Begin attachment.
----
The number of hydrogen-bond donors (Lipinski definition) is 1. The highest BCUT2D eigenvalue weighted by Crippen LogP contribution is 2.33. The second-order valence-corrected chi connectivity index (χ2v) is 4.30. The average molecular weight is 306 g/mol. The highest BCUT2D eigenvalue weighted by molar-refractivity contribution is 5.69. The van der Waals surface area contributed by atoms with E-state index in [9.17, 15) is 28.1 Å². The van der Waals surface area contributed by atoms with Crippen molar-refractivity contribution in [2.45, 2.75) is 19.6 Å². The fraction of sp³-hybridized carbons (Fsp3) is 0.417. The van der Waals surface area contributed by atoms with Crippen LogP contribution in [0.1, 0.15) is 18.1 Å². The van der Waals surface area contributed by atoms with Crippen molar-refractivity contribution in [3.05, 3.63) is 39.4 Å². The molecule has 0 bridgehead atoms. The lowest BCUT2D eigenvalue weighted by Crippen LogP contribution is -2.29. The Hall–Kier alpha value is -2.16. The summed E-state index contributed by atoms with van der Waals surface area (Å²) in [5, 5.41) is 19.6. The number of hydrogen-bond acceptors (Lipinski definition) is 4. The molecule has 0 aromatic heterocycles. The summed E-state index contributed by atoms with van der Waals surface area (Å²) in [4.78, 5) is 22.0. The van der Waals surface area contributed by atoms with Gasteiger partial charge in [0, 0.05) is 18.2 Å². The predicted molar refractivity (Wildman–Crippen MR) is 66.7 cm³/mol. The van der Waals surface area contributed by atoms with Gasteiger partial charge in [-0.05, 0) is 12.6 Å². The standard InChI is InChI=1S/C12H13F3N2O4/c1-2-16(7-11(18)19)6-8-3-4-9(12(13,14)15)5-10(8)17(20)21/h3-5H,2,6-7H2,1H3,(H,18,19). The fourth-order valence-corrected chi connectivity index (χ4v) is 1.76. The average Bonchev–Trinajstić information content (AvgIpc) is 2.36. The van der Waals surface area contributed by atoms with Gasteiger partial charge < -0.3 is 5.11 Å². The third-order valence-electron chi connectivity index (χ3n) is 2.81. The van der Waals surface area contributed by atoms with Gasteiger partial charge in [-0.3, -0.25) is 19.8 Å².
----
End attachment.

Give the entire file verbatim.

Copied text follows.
The number of hydrogen-bond donors (Lipinski definition) is 1. The highest BCUT2D eigenvalue weighted by Crippen LogP contribution is 2.33. The second-order valence-corrected chi connectivity index (χ2v) is 4.30. The average molecular weight is 306 g/mol. The highest BCUT2D eigenvalue weighted by molar-refractivity contribution is 5.69. The van der Waals surface area contributed by atoms with E-state index in [9.17, 15) is 28.1 Å². The van der Waals surface area contributed by atoms with Crippen molar-refractivity contribution in [2.45, 2.75) is 19.6 Å². The fraction of sp³-hybridized carbons (Fsp3) is 0.417. The van der Waals surface area contributed by atoms with Crippen LogP contribution in [0.1, 0.15) is 18.1 Å². The van der Waals surface area contributed by atoms with Crippen molar-refractivity contribution in [3.05, 3.63) is 39.4 Å². The molecule has 0 bridgehead atoms. The lowest BCUT2D eigenvalue weighted by Crippen LogP contribution is -2.29. The Hall–Kier alpha value is -2.16. The summed E-state index contributed by atoms with van der Waals surface area (Å²) in [5, 5.41) is 19.6. The number of hydrogen-bond acceptors (Lipinski definition) is 4. The molecule has 0 aromatic heterocycles. The summed E-state index contributed by atoms with van der Waals surface area (Å²) in [4.78, 5) is 22.0. The van der Waals surface area contributed by atoms with Gasteiger partial charge in [0, 0.05) is 18.2 Å². The predicted molar refractivity (Wildman–Crippen MR) is 66.7 cm³/mol. The van der Waals surface area contributed by atoms with Gasteiger partial charge in [-0.05, 0) is 12.6 Å². The standard InChI is InChI=1S/C12H13F3N2O4/c1-2-16(7-11(18)19)6-8-3-4-9(12(13,14)15)5-10(8)17(20)21/h3-5H,2,6-7H2,1H3,(H,18,19). The fourth-order valence-corrected chi connectivity index (χ4v) is 1.76. The average Bonchev–Trinajstić information content (AvgIpc) is 2.36. The van der Waals surface area contributed by atoms with Gasteiger partial charge < -0.3 is 5.11 Å². The third-order valence-electron chi connectivity index (χ3n) is 2.81. The van der Waals surface area contributed by atoms with Gasteiger partial charge in [-0.3, -0.25) is 19.8 Å².